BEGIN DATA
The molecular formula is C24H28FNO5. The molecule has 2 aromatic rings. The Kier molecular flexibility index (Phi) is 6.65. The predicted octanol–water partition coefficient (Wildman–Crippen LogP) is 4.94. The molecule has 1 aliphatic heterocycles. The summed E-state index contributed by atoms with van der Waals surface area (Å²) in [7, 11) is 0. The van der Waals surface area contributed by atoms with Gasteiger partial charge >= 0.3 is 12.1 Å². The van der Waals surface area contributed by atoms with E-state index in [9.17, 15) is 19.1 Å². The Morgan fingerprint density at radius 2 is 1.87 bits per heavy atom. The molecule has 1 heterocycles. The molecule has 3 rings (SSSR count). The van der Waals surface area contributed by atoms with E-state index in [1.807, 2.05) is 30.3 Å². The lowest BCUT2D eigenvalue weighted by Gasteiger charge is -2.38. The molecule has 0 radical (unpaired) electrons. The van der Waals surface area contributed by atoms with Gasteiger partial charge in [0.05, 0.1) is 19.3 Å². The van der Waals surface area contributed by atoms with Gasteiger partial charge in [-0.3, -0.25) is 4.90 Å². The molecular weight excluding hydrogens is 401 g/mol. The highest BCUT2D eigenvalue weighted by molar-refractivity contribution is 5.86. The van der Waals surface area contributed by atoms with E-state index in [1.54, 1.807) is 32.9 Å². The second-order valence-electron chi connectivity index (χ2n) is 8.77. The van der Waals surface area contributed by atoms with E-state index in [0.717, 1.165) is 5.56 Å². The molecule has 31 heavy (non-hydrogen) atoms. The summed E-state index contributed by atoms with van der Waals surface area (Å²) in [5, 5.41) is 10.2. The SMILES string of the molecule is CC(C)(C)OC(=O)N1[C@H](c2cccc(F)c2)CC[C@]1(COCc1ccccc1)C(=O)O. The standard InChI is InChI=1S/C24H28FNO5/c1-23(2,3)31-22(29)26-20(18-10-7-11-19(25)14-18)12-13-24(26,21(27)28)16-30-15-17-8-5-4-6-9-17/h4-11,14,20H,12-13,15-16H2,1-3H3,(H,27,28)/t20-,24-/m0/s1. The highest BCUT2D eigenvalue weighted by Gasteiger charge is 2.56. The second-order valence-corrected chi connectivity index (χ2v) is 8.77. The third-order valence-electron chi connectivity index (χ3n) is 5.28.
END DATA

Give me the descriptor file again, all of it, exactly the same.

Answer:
The molecular formula is C24H28FNO5. The molecule has 2 aromatic rings. The Kier molecular flexibility index (Phi) is 6.65. The predicted octanol–water partition coefficient (Wildman–Crippen LogP) is 4.94. The molecule has 1 aliphatic heterocycles. The summed E-state index contributed by atoms with van der Waals surface area (Å²) in [7, 11) is 0. The van der Waals surface area contributed by atoms with Gasteiger partial charge >= 0.3 is 12.1 Å². The van der Waals surface area contributed by atoms with E-state index in [9.17, 15) is 19.1 Å². The Morgan fingerprint density at radius 2 is 1.87 bits per heavy atom. The molecule has 1 heterocycles. The molecule has 3 rings (SSSR count). The van der Waals surface area contributed by atoms with E-state index in [1.807, 2.05) is 30.3 Å². The lowest BCUT2D eigenvalue weighted by Gasteiger charge is -2.38. The molecule has 0 radical (unpaired) electrons. The van der Waals surface area contributed by atoms with Gasteiger partial charge in [0.05, 0.1) is 19.3 Å². The van der Waals surface area contributed by atoms with Gasteiger partial charge in [-0.3, -0.25) is 4.90 Å². The molecular weight excluding hydrogens is 401 g/mol. The highest BCUT2D eigenvalue weighted by molar-refractivity contribution is 5.86. The van der Waals surface area contributed by atoms with E-state index in [1.54, 1.807) is 32.9 Å². The second-order valence-electron chi connectivity index (χ2n) is 8.77. The van der Waals surface area contributed by atoms with E-state index in [0.717, 1.165) is 5.56 Å². The molecule has 31 heavy (non-hydrogen) atoms. The summed E-state index contributed by atoms with van der Waals surface area (Å²) in [5, 5.41) is 10.2. The SMILES string of the molecule is CC(C)(C)OC(=O)N1[C@H](c2cccc(F)c2)CC[C@]1(COCc1ccccc1)C(=O)O. The standard InChI is InChI=1S/C24H28FNO5/c1-23(2,3)31-22(29)26-20(18-10-7-11-19(25)14-18)12-13-24(26,21(27)28)16-30-15-17-8-5-4-6-9-17/h4-11,14,20H,12-13,15-16H2,1-3H3,(H,27,28)/t20-,24-/m0/s1. The highest BCUT2D eigenvalue weighted by Gasteiger charge is 2.56. The second-order valence-corrected chi connectivity index (χ2v) is 8.77. The third-order valence-electron chi connectivity index (χ3n) is 5.28.